When I was making my decision to buy my 1999 Volvo V70 wagon 15 years ago, safety was the most important consideration. I keep driving it today because it is the ultimate in durability, utility, and most importantly, cheapness. In this post I’m going to tell you how this has helped me to achieve financial freedom.
Keeping a car for a long time and doing regular maintenance and repairs when necessary is usually much cheaper in the long run. Even if you are frugal and only buy a used car every few years, there are still fees and sales tax to pay each time you trade one car for another. I prefer to avoid the unnecessary sales tax and transfer fees by keeping the same car for a long time.
My annual California registration is now about as low as it can go. In fact, this car is so old now that according to the DMV, it has essentially stopped depreciating and the registration fee has remained the same for the last 10 years.
The insurance is also cheap. No one is going to steal a 17-year-old Volvo wagon to go joyriding, and statistically, drivers of this car are involved in very few accidents. The cosmetic damage has also already been done. I don’t worry about parking lot scratches, the car getting stolen, or the paint being damaged from being crapped on by birds.
The car doesn’t have a lot of “tech”, and I like that. There is no computer touch screen, Bluetooth, or other fancy options to malfunction. The only options are power windows and a CD player. Climate control is manual. Lower complexity means fewer mechanical and electrical breakdowns. It’s also possible to do a lot of the simple repairs yourself using YouTube DIY repair videos and the parts are readily available. Anything that I can’t do is still relatively inexpensive at my reliable “Volvo Only” independent garage. I never go to the dealer because I hate being overcharged.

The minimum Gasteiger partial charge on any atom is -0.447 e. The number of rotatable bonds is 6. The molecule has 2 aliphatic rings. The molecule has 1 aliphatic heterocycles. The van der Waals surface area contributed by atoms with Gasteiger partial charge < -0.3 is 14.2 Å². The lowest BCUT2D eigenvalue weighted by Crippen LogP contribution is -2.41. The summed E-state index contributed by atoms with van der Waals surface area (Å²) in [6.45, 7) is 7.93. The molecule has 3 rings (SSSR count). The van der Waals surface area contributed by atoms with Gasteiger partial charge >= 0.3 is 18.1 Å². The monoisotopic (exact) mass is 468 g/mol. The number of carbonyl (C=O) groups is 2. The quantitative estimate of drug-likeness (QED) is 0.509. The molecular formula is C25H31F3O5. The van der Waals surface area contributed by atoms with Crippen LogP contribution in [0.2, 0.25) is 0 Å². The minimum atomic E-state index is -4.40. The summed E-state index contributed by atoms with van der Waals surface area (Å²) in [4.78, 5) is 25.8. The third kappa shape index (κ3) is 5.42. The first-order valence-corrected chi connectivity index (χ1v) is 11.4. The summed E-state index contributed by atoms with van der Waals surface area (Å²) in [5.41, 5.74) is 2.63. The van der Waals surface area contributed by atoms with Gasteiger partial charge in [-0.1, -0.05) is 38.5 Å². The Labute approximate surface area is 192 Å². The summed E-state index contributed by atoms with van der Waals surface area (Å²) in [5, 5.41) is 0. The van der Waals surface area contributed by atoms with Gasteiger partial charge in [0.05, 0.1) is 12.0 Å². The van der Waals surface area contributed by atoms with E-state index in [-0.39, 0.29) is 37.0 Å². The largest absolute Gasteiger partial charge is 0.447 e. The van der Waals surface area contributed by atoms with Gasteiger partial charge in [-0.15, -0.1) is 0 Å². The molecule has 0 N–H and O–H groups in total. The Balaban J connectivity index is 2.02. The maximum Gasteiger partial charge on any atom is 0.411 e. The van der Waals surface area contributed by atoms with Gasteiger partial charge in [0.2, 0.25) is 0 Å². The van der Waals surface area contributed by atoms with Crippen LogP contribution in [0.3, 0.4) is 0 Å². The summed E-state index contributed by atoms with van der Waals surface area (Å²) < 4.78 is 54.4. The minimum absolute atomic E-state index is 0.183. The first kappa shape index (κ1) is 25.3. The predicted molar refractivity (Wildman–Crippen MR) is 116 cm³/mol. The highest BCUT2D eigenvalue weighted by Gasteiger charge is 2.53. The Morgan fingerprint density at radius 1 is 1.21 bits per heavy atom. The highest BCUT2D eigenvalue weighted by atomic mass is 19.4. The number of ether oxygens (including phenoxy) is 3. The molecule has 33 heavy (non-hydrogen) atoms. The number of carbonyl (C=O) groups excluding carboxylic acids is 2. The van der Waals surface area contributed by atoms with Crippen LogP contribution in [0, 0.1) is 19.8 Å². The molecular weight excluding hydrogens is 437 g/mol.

Because I’m sticking with the same old car, I don’t spend any of my time on the car buying process every few years. I spend zero time and effort going to dealerships, researching prices and options, and dealing with paperwork.
The last reason that I keep hanging onto this car is because it can hold a lot of stuff. This has saved me time and money when moving, and I have been able to save even more money by buying used furniture and other things on Craigslist and at garage sales since large items can easily fit in the wagon.
All of these things add up, and together help me to live below my means. I have the freedom and peace of mind to spend my money and time on more important things. So if you drive an older car like me, go ahead and take a spirited victory lap in your old car the next time you’re on your way home from the shop. You deserve it.
[Related Reading: Why You Need Real Financial Planning